During pregnancy, mares experience elevated estrogen levels. Why? Well, that’s largely unknown. What researchers do know is that when mares lose a pregnancy late in gestation, their estrogen levels are quite low. So researchers from the University of Kentucky recently tried to find out what the relationship is between estrogen concentrations and pregnancy loss.
Barry Ball, DVM, PhD, Dipl. ACT, Albert G. Clay Endowed Chair in Equine Reproduction at the University of Kentucky’s Maxwell H. Gluck Equine Research Center, in Lexington, presented their results at the 2014 American Association of Equine Practitioners Convention, held Dec. 6-10 in Salt Lake City, Utah.
In their study, the team treated six mares with 500 mg of letrozole, an estrogen inhibitor, every four days from Day 240 of gestation to foaling. Six untreated mares served as controls. They evaluated the mares’ estrogen and androgen (a male sex hormone) concentrations weekly and other parameters such as fetal growth and the combined thickness of the uterus and placenta via ultrasound biweekly.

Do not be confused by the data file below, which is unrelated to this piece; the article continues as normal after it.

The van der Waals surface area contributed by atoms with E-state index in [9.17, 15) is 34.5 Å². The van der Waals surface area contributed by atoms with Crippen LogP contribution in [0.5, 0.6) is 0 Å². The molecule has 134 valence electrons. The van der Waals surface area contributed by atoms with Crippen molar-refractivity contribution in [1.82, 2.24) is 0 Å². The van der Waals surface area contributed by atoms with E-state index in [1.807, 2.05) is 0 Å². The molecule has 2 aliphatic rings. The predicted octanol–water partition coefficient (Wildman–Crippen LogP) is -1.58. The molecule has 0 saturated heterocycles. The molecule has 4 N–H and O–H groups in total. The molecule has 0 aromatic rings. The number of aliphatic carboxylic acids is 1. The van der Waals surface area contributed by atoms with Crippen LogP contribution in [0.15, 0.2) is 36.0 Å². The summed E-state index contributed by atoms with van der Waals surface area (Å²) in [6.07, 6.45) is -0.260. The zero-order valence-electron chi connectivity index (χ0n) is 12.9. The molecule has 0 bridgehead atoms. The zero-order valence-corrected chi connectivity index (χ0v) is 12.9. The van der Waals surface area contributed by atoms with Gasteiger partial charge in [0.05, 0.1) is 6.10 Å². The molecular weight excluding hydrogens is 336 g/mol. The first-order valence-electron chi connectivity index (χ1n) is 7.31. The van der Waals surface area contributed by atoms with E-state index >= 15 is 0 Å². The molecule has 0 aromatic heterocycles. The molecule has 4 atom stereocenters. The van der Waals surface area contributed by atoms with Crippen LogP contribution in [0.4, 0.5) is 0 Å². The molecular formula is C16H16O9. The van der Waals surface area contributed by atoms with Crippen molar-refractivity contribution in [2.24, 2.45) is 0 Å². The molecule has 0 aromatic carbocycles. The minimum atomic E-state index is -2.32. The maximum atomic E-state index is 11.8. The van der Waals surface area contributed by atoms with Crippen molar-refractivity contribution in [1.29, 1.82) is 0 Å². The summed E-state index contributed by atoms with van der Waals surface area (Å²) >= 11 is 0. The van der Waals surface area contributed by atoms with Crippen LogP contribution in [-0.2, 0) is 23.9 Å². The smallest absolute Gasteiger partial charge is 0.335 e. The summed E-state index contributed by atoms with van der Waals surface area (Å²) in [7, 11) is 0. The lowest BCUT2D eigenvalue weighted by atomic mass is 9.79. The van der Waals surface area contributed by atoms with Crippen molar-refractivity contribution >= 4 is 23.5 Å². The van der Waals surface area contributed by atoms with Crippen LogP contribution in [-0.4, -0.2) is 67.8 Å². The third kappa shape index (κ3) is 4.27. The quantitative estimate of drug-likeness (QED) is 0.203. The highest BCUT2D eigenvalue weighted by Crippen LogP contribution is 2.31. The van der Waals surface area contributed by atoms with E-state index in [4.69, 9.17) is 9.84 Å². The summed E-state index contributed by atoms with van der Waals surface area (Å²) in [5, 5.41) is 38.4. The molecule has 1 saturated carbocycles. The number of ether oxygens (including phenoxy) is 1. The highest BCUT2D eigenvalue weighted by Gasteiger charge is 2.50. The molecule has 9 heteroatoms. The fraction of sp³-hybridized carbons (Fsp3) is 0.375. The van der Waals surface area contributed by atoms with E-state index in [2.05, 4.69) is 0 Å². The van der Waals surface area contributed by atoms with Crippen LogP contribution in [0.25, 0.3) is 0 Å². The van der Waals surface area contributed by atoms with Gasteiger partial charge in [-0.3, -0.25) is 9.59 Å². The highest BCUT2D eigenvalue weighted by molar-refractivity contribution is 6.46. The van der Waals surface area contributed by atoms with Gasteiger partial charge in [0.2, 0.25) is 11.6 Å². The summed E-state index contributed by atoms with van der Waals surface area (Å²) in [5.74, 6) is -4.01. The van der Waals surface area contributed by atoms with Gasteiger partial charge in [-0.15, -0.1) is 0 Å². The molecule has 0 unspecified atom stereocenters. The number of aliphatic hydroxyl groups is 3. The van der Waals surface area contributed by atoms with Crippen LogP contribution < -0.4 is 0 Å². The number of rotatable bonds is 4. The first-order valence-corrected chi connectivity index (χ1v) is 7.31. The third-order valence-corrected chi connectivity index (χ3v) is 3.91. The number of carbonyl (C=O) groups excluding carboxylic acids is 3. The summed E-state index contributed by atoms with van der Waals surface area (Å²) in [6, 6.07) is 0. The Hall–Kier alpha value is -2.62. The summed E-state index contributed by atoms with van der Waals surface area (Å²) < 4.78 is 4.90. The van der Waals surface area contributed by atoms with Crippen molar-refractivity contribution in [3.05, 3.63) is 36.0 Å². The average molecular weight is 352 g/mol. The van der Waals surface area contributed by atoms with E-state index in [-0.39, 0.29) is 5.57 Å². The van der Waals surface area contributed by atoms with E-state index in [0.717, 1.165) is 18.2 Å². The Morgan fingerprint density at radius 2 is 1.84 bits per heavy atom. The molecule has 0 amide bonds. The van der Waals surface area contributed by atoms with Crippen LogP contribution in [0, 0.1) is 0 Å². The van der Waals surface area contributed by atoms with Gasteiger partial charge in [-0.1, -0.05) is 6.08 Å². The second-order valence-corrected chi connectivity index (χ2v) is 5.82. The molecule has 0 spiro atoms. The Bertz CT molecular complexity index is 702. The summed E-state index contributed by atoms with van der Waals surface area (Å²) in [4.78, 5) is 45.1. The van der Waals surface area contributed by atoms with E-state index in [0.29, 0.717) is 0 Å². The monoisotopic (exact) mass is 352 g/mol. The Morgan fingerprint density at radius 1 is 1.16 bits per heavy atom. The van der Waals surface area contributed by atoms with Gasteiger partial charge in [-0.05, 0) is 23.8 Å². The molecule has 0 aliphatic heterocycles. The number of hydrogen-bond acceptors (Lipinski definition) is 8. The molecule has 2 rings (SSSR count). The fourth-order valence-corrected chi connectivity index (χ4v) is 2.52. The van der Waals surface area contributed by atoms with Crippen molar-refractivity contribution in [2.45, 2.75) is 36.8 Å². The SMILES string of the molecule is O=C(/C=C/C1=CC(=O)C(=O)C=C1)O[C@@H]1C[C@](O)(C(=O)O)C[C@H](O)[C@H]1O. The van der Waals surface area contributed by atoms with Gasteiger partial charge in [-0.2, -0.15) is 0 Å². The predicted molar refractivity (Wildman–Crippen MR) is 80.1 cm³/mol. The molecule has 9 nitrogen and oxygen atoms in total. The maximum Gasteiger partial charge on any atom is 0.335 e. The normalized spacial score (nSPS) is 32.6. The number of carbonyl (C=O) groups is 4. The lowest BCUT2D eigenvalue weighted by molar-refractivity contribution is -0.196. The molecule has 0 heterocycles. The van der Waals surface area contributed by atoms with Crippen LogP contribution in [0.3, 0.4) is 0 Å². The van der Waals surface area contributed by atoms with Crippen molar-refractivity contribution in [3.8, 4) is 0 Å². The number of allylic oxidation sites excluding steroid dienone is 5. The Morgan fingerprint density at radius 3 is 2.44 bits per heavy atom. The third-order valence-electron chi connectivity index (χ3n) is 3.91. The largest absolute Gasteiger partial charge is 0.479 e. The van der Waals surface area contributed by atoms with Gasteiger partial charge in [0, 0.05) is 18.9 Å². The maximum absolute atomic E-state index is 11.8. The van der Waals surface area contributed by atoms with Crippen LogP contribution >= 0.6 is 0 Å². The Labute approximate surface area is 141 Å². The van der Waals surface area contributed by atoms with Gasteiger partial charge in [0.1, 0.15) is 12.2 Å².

Ball said the treated mares’ androgen levels increased and their estrogen levels dropped 90% immediately after the first treatment. All six mares gave birth to healthy foals with no abnormalities.
"Gestational length was unchanged, neonatal viability was normal, but birth weights of foals born to letrozole-treated mares were reduced by 15%," Ball said.
Based on these results, he concluded that reduced estrogen in late pregnancy does not affect pregnancy outcome. Supplementing mares in late gestation with estrogen, therefore, is likely unnecessary, he a